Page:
A geophysicist from Colorado admitted to authorities that he was “in a fit of rage” when he dragged a police officer to be viciously beaten by a man with a flagpole and others during the U.S. Capitol riot on Jan. 6, a prosecutor revealed.
The suspect, Jeffrey Sabol, tried to kill himself sometime after the riot and also bought a plane ticket from Boston to Zurich, Switzerland, the prosecutor said at Sabol’s arraignment hours after his arrest at a Westchester County, New York, hospital Friday morning.
“He has the financial wherewithal to flee these charges,” Assistant U.S. Attorney Benjamin Gianforti said during a hearing conducted over videoconference and phone in U.S. District Court in White Plains, New York.
The prosecutor said authorities have reason to believe that Sabol may “have assaulted another police officer” with a baton that he is seen wielding during the riot.
Sabol “admitted to being in a fit of rage” during the attack on the cop and told authorities that his memory from much of the rest of the day on Jan. 6 is foggy, Gianforti told Judge Andrew Krause.
Krause ordered Sabol, 51, held without bond on a criminal complaint filed against him in U.S. District Court in Washington, D.C., calling him a danger to the community and a risk of flight.
“That conduct is beyond the pale,” Krause said in ordering Sabol’s detention on a charge of civil disorder.
“These are extremely serious actions and these actions have consequences,” the judge told Sabol, a divorced father of three who grew up in New York state and whose sister is a colonel in the U.S. Army.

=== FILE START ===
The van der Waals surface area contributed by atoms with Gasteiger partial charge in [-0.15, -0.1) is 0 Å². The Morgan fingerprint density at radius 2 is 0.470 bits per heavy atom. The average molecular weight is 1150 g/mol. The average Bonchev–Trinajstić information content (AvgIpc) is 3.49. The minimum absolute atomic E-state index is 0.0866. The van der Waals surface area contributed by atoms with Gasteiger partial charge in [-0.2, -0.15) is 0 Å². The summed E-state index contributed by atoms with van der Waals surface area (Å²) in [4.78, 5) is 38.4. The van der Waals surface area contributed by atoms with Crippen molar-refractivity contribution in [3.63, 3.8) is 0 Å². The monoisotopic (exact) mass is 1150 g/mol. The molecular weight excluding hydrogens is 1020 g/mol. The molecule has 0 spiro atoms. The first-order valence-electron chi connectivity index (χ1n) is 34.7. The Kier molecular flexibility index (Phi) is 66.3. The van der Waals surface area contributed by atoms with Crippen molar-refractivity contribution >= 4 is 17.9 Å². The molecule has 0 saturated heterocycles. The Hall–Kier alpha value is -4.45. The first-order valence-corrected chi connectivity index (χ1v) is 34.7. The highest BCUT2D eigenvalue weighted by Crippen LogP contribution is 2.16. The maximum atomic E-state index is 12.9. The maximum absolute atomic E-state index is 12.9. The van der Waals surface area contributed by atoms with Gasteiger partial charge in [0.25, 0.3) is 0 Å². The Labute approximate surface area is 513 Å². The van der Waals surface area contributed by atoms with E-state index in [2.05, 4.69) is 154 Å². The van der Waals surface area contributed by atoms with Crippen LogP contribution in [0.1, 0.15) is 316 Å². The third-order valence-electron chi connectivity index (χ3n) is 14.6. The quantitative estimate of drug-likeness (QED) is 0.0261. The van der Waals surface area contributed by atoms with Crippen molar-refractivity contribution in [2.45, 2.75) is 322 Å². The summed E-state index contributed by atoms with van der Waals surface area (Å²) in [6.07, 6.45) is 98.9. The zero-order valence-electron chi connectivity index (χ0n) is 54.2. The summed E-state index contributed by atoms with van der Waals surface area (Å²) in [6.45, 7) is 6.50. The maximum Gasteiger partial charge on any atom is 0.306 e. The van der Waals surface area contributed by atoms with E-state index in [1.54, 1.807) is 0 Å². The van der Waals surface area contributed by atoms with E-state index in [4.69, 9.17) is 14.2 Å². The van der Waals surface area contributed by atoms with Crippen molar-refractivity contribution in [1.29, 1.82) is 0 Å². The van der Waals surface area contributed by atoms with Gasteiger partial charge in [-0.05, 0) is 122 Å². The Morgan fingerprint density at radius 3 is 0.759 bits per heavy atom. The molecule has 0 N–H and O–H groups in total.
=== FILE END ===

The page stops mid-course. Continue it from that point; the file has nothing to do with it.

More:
Sabol, authorities said, is seen during the riot on a widely viewed video wearing a brown jacket, a helmet and a backpack as he dragged a cop on the ground in front of the Capitol, where another rioter began hitting the officer with a flagpole bearing an American flag.
Gianforti noted what he called the “irony” of the officer being assaulted with the U.S. flag during the riot by a mob of supporters of President Donald Trump, who were opposed to Congress confirming the election win of President Joe Biden.
The prosecutor said police in Clarkstown, New York, found Sabol in his car on Jan. 11, but did not detail why Sabol was not arrested that day.
Sabol’s court-appointed attorney, Jason Ser, who asked that Sabol be released on a $200,000 bond, told Krause that Sabol spent a week in a psychiatric center receiving treatment after the riot.
Ser said the defendant is now stable. He also said Sabol plans to retain a private attorney.
The lawyer said Sabol’s work history is “second to none” and that his most recent job was removing unexploded ordnance from federal land for a Colorado environmental company.
The president of the company where Sabol works declined to comment, saying he had only just learned from a CNBC reporter that Sabol had been arrested in connection with the Capitol riot.